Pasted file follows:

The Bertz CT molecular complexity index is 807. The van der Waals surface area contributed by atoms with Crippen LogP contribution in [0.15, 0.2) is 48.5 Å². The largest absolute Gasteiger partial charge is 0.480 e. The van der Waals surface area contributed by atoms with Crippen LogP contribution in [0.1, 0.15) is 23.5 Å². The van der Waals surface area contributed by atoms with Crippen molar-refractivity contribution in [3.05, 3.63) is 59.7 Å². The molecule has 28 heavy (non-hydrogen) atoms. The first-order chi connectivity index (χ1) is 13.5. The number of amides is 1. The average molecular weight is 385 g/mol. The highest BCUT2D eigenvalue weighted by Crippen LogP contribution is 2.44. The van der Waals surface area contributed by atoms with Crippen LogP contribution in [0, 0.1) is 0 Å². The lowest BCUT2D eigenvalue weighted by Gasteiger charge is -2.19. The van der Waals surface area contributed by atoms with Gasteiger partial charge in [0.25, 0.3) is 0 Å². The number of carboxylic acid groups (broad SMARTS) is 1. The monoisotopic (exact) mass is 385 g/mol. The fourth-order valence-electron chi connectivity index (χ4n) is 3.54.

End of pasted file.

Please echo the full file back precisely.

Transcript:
The Bertz CT molecular complexity index is 807. The van der Waals surface area contributed by atoms with Crippen LogP contribution in [0.15, 0.2) is 48.5 Å². The largest absolute Gasteiger partial charge is 0.480 e. The van der Waals surface area contributed by atoms with Crippen LogP contribution in [0.1, 0.15) is 23.5 Å². The van der Waals surface area contributed by atoms with Crippen molar-refractivity contribution in [3.05, 3.63) is 59.7 Å². The molecule has 28 heavy (non-hydrogen) atoms. The first-order chi connectivity index (χ1) is 13.5. The number of amides is 1. The average molecular weight is 385 g/mol. The highest BCUT2D eigenvalue weighted by Crippen LogP contribution is 2.44. The van der Waals surface area contributed by atoms with Crippen LogP contribution in [0, 0.1) is 0 Å². The lowest BCUT2D eigenvalue weighted by Gasteiger charge is -2.19. The van der Waals surface area contributed by atoms with Gasteiger partial charge in [0.25, 0.3) is 0 Å². The number of carboxylic acid groups (broad SMARTS) is 1. The monoisotopic (exact) mass is 385 g/mol. The fourth-order valence-electron chi connectivity index (χ4n) is 3.54.